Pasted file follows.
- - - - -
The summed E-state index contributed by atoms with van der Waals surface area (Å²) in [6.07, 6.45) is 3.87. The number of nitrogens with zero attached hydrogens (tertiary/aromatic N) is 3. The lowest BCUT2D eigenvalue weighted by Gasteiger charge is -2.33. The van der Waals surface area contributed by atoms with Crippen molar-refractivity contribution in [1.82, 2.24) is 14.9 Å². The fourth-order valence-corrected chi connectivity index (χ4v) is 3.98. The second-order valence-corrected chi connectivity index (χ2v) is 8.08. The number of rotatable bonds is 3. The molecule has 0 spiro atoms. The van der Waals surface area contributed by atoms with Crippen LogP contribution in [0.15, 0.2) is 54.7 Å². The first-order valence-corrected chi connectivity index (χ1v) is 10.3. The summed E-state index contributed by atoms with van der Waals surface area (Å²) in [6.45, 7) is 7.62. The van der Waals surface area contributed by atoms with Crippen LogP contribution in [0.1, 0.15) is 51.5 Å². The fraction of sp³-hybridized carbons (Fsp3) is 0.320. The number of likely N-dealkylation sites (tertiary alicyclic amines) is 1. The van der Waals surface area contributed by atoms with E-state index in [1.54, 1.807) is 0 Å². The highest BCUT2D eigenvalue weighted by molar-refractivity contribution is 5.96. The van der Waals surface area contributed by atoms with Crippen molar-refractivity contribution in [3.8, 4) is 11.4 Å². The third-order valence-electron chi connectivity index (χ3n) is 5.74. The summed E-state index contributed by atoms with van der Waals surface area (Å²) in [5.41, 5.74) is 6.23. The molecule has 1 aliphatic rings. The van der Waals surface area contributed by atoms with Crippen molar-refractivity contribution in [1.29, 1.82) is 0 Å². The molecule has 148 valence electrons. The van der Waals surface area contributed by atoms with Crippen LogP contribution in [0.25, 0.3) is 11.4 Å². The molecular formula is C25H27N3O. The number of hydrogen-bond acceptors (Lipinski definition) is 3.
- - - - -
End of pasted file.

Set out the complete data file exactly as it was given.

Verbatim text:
The summed E-state index contributed by atoms with van der Waals surface area (Å²) in [6.07, 6.45) is 3.87. The number of nitrogens with zero attached hydrogens (tertiary/aromatic N) is 3. The lowest BCUT2D eigenvalue weighted by Gasteiger charge is -2.33. The van der Waals surface area contributed by atoms with Crippen molar-refractivity contribution in [1.82, 2.24) is 14.9 Å². The fourth-order valence-corrected chi connectivity index (χ4v) is 3.98. The second-order valence-corrected chi connectivity index (χ2v) is 8.08. The number of rotatable bonds is 3. The molecule has 0 spiro atoms. The van der Waals surface area contributed by atoms with Crippen LogP contribution in [0.15, 0.2) is 54.7 Å². The first-order valence-corrected chi connectivity index (χ1v) is 10.3. The summed E-state index contributed by atoms with van der Waals surface area (Å²) in [6.45, 7) is 7.62. The van der Waals surface area contributed by atoms with Crippen LogP contribution in [0.1, 0.15) is 51.5 Å². The fraction of sp³-hybridized carbons (Fsp3) is 0.320. The number of likely N-dealkylation sites (tertiary alicyclic amines) is 1. The van der Waals surface area contributed by atoms with E-state index in [1.54, 1.807) is 0 Å². The highest BCUT2D eigenvalue weighted by molar-refractivity contribution is 5.96. The van der Waals surface area contributed by atoms with Crippen molar-refractivity contribution in [3.8, 4) is 11.4 Å². The third-order valence-electron chi connectivity index (χ3n) is 5.74. The summed E-state index contributed by atoms with van der Waals surface area (Å²) in [5.41, 5.74) is 6.23. The molecule has 1 aliphatic rings. The van der Waals surface area contributed by atoms with Crippen molar-refractivity contribution in [1.29, 1.82) is 0 Å². The molecule has 148 valence electrons. The van der Waals surface area contributed by atoms with Crippen LogP contribution in [0.25, 0.3) is 11.4 Å². The molecular formula is C25H27N3O. The number of hydrogen-bond acceptors (Lipinski definition) is 3.